DescriptionSPECTACULAR, IMPORTANT AND UNIQUE SKULL - THE FOUR-TUSKED "LONE STAR" MASTODON
La Grange, Texas , USA
The "Lone Star" mastodon skull was uncovered in February 2004 in a gravel pit near La Grange, Texas. The skull itself, at 42 x 40 x 35½ inches, was determined to be the world's largest four-tusk mastodon, as documented by independent appraiser, Charles R. Magovern of the Stone Company, Inc. in Boulder, Colorado. It was probably a healthy bull of about 35 years of age, buried either whilst still alive or shortly following its death. It was discovered along with two large male mammoths, several females, a sloth, giant bison, zebras and several other large animals, it represents further confirmation that mastodons were not early link in the evolutionary chain that resulted in the mammoth, but a similar although taxonomically-distinct contemporary.
Distinct also from its European cousin, the Mammut borsoni, the American mastodon lived throughout North America, from Alaska to Central Mexico, in the Pleistocene epoch, and is generally believed to have become extinct about 10,000 years ago. They are classified in the order Proboscidea together with other large heavy mammals with distinctive tusks and long flexible trunks. The mammoths that lived on Earth during the same period are closely related to the modern Asian elephant, whereas the mastodon has no surviving relatives. It was built like a tank with heavy, stout limbs, broad shoulders and a low cranium, in contrast to the higher-domed heads found in mammoths and modern-day Indian elephants. Their tusks were less curved than those of the mammoth, but larger and longer than elephant tusks. Both species were covered in thick fur and stood approximately 10 feet high at the shoulder, but the most distinctive feature differentiating the mastodons from mammoths is their cheek teeth: unlike modern elephants and extinct mammoths, the mastodon had molars that featured distinctive cone-like cusps. Mammoths had flat, ridged molars that look like washboards, totally different in appearance from mastodon teeth. These unusual cusped teeth give the mastodon its name, derived from the Greek words "mastos" meaning breast, or nipple, and "odon(t)", meaning tooth.
Restoration of the "Lone Star" mastodon was particularly arduous. The bones were covered in granite-hard sandstone composed of a very hard calcium carbonate - cemented sand and gravel - and could only be removed using extra-powerful mini jackhammers. Even so, it was possible to remove only a few square inches per day, and the whole process wore down several super-hard carbon steel tips, taking a year and a half and 1500 man hours. In addition, the sheer size of the find necessitated the construction of five large and elaborate structures to enable the giant matrix block to be turned for work access. Most of the post-cranial material was not recovered during excavation, but the skull was removed from the ground virtually intact, save approximately one third of the left side; the upper molars were well-preserved and the lower jaws were likewise both virtually complete, with molars intact. Approximately 50% of the mandibular (lower) tusks were missing, but replacements were cast for these also and magnetized for ease of removal and replacement. Unfortunately, most of both upper tusks were irretrievable, but replacements were cast from those of the famous "Burning Tree" mastodon. Where the right tusk had been separated from the skull, it exposed the root canal stretching right up into the skull. During restoration, the replacement tusk was arranged so as to be easily removable and a tiny LED light placed inside the cavity for illumination - the result looks like a spectacular ice cave. A similar tiny LED light was also installed in the brain cavity so one can look in and see "what's on its mind" - this technique has never before been used in fossil restoration.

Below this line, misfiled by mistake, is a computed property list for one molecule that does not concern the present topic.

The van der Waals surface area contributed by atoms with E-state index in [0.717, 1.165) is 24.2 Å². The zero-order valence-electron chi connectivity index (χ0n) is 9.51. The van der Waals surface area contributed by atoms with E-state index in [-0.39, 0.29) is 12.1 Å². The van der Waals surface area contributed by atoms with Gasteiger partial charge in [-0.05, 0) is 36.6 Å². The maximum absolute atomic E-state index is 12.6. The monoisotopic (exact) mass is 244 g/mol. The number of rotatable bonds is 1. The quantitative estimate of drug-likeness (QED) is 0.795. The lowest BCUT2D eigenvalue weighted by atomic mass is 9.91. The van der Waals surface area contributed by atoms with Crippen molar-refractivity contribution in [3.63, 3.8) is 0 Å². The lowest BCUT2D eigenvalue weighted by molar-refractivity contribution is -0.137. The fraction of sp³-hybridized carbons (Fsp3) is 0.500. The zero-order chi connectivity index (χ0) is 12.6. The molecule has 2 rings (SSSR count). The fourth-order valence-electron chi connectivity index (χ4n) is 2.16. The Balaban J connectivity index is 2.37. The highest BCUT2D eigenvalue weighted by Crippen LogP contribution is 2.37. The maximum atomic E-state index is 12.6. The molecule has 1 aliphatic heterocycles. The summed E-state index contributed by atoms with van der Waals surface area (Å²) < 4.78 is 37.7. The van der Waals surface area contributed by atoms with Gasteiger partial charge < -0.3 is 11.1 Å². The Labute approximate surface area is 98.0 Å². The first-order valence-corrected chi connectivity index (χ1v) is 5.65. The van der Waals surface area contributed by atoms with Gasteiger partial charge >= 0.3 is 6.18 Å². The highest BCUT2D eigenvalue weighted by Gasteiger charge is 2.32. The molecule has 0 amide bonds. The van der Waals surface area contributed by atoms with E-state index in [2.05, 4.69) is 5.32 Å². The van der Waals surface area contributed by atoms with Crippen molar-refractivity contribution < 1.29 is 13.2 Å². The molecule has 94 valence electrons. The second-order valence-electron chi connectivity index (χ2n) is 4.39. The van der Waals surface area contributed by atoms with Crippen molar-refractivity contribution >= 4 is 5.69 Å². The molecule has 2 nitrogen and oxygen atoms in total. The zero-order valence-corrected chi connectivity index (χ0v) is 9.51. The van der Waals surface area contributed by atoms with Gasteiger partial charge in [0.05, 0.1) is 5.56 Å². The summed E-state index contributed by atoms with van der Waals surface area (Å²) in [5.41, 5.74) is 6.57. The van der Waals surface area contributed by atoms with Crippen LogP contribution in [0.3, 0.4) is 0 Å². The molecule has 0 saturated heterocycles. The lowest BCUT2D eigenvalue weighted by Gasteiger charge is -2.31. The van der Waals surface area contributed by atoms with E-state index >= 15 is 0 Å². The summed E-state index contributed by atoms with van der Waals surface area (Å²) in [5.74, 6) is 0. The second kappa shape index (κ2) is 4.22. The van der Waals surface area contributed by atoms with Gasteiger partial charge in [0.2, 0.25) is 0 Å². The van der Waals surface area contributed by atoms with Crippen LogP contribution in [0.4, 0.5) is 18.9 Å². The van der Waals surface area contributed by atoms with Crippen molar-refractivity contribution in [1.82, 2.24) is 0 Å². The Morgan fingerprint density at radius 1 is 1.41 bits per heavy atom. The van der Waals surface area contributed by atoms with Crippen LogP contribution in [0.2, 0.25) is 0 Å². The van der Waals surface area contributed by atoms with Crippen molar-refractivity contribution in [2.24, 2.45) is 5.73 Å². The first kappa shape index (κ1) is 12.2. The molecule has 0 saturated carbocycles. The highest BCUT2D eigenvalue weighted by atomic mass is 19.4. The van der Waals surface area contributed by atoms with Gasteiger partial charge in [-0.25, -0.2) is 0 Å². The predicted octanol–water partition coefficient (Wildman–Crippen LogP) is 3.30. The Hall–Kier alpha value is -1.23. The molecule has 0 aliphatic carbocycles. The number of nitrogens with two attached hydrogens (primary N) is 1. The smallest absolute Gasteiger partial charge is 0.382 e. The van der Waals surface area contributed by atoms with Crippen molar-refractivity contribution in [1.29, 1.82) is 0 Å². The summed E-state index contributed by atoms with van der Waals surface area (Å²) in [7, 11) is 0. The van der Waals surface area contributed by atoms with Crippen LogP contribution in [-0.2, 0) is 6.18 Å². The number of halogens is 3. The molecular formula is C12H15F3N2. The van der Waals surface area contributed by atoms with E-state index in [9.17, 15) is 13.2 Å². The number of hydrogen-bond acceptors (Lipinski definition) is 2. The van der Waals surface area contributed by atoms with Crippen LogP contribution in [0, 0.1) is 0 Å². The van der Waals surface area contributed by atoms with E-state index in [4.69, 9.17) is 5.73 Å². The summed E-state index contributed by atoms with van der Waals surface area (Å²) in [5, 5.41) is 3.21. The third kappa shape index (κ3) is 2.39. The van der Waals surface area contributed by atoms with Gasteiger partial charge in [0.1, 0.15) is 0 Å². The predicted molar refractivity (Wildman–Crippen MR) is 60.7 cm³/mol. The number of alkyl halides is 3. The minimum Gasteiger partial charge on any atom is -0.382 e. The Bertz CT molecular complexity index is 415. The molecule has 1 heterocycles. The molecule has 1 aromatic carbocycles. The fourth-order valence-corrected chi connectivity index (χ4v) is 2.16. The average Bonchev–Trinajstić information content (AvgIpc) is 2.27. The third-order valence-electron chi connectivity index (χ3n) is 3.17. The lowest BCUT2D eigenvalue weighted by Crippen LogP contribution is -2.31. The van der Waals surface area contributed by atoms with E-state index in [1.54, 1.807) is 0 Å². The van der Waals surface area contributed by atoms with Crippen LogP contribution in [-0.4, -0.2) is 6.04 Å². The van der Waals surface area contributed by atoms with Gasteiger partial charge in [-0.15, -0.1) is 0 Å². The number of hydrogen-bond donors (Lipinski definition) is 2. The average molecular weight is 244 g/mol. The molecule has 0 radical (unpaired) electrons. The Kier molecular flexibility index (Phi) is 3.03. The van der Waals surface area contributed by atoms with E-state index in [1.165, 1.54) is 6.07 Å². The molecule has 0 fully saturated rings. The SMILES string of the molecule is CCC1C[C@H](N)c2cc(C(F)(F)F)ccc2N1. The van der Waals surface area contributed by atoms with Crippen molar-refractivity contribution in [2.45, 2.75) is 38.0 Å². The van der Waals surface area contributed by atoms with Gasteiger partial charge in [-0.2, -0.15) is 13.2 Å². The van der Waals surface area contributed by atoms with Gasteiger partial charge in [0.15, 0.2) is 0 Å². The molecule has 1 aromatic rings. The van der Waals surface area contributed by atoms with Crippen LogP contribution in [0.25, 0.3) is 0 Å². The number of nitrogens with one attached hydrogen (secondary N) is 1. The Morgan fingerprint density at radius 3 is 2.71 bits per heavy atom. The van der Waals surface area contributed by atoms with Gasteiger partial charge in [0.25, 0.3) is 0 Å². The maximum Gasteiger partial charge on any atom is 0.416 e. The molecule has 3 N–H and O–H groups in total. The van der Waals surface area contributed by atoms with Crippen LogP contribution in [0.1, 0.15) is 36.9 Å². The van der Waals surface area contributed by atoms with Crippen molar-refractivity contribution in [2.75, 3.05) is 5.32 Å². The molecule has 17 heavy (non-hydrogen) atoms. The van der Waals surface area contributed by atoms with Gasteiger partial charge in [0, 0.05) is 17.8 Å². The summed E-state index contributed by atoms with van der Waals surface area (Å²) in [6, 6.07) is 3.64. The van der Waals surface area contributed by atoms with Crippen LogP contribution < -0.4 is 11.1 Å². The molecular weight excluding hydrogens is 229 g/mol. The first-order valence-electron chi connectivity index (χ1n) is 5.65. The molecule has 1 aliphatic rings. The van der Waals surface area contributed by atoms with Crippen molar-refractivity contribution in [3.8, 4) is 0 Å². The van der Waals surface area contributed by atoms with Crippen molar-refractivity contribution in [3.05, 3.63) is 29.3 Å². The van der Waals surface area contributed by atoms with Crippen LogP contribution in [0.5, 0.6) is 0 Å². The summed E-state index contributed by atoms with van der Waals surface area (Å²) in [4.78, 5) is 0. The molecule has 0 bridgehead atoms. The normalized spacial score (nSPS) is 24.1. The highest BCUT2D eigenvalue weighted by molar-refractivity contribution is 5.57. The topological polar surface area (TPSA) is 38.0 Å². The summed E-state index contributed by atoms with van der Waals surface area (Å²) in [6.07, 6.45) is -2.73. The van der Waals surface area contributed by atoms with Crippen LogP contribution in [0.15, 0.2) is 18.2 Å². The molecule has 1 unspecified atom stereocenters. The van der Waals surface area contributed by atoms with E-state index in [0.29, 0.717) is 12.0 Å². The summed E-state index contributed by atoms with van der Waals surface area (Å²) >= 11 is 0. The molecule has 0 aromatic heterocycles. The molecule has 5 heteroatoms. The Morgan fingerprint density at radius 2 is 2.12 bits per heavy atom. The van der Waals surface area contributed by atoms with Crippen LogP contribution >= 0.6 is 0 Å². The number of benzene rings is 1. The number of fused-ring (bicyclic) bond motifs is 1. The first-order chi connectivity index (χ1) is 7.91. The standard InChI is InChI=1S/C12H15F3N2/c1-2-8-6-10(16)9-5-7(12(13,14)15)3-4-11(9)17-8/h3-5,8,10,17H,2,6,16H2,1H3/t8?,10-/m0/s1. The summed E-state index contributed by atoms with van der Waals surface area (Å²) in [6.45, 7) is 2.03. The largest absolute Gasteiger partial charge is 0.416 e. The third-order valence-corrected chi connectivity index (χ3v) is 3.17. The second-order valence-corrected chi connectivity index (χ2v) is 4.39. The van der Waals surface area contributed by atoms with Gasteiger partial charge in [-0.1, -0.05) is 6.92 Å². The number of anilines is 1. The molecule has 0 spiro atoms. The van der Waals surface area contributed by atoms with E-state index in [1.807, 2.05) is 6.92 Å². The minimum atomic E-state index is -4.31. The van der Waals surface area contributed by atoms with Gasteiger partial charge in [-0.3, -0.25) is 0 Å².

The fossilized remains of the American mastodon are considerably less common than those of the mammoth. On those that have been recovered, the four tusks, two growing from the skull and two from the lower jaw, are much more commonly found on sub-adult animals and very rarely on fully grown males. In addition, at over 20% larger than the famous Warren mastodon of the Museum of Natural History, New York, previously considered by many to be the largest ever found, and 14% larger than the "Burning Tree" mastodon from Ohio, the "Lone Star" is the largest known mastodon skull discovered anywhere. And never before has a mastodon skull been found in Texas: it is only fitting therefore that of all the specimens recovered worldwide, this unique example from the Lone Star state should be the biggest and the best.
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